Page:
Picture yourself on the Fourth of July as a child “back when,” holding an unlit sparkler with great anticipation. Once lit, the sparks flew everywhere and all too quickly died out. That is, they died out…

…until you figured out that you could keep the sparks flying by lighting another stick before the first one died, and then another and another.

Creating sustainable sparklers got to be a game of collaboration with siblings, cousins, and friends. Likewise, in the world of family business, sustainable family businesses require sustainable families. These sustainable families supply not only family employees, but also family owners with deep emotional bonds to the family legacy.

However, igniting the sparkler of someone standing next to you is far easier than fanning the flame that bonds the next generation to the family business.

What is the problem?

Our “Next Gens”, those 15 to 29-year-old family members, are busy growing from teenagers through their college years to young adults. These maturing family members lead hectic lives going to school, participating in outside activities, leaving home for college, establishing careers, and starting their own families.

They often have neither the time nor the interest in placing priorities on entities and people very far away either physically or emotionally. To get their attention requires creating a compelling physical presence that leads them to bond with each other and with the family business. Sparking the interest of the next generation as owners of the family business and igniting the emotional bonds can be achieved through celebration, communication, and cultivation.

Celebration. Invite them too!

Publicly honoring the achievements of our Next Gens at the annual business meeting is one way to connect these young adults to one another and to the family business.

In a number of family businesses, 15 seems to be the age at which family members are invited to the annual business meeting.

How do you welcome them? How do you celebrate this milestone in their lives? In our family, anyone who has turned fifteen the previous year receives a plaque indicating they are now considered full voting members of the Family Assembly. At the beginning of our Annual Meeting, the CEO introduces each teen to those gathered: employees, directors, and family. After receiving their plaque, each new family assembly member is introduced to their family director mentor and to their family council representative.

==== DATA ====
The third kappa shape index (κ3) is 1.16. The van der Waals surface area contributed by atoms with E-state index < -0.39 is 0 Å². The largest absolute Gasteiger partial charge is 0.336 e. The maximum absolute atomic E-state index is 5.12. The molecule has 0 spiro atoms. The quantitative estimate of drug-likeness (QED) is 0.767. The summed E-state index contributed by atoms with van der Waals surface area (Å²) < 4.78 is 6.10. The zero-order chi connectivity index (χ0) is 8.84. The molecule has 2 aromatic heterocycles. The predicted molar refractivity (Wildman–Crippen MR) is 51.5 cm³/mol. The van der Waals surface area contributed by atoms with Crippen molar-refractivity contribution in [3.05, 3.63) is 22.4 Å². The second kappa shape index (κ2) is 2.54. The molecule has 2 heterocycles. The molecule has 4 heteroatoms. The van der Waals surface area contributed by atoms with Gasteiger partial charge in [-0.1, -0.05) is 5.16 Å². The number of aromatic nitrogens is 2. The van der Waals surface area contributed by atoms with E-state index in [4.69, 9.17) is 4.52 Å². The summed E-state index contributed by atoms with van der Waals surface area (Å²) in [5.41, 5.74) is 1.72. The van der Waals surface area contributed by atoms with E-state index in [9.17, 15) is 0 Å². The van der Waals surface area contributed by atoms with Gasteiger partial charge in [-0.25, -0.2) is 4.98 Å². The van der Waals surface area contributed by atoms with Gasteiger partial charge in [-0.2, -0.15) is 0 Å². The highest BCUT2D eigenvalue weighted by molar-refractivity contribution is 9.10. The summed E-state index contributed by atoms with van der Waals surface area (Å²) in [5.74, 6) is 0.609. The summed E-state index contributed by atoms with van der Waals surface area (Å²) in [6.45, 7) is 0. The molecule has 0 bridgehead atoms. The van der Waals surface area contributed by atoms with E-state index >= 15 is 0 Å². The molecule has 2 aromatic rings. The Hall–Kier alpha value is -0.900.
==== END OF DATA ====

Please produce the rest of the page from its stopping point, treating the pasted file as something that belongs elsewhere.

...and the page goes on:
Another business family celebrates what they call their “Coming of Age” ceremony. The teens involved meet with their grandparents who give them a history of the company and talk about both company and family values. The grandparents work with each of the coming-of-agers to develop a speech to be presented later in the evening. The evening event is a black tie affair that all the family attends. The coming-of-agers get picked up in a limousine and travel together to the dinner. When they arrive, everybody starts clapping. After a social hour and dinner each teen gives their talk about which family or company value they picked, why they thought it was important, and what it meant to them. The evening ends with a lot of hugging and clapping and tears and pride.

Turning 15 and joining the family assembly is only the first of many milestones to celebrate. How does your business family recognize high school, college, and graduate school graduations? Some families create milestone posters to hang on the walls at their annual business and family meeting. For the older Next Gens, there are often the family-centered celebrations, notably marriages and births.

Do you publicly acknowledge the recent married-ins? These young adults, new to the family, deserve a public welcome. Some families choose to do this welcome with a special toast at the social hour before the annual meeting dinner. This tradition is also a good way to welcome newborns and acknowledge their parents or to announce new family entrepreneurs and their businesses. Celebrating such family member milestones adds to family cohesion because it helps to spark pride in the accomplishments of family members.

Communication. Open and honest.

Open, honest communication is a basic dimension of any organizational cohesiveness, whether that organization is a family or a business. Put family and business together and clear two-way communication is of utmost importance. Further, such two-way communication definitely needs to include the Next Gens. When our third generation CEO first asked for volunteers for a task force on a family employment policy (which eventually morphed into our family council a few years later), he had college students and 20-somethings raise their hands along with their elders. Wisely, albeit at first with some concern, he included them. Even more wisely, he listened to them. Their sparklers were lit and are still flaming. Later he reflected back on his experience: “I have to tell you my expectations were so much lower when we put that group together. I thought that the younger ones would probably be more passive and try and understand what was going on, and learn. But I was wrong. They were immediate participants, and very constructive ones. I had no idea they had that kind of capability and the courage to step into this deal.”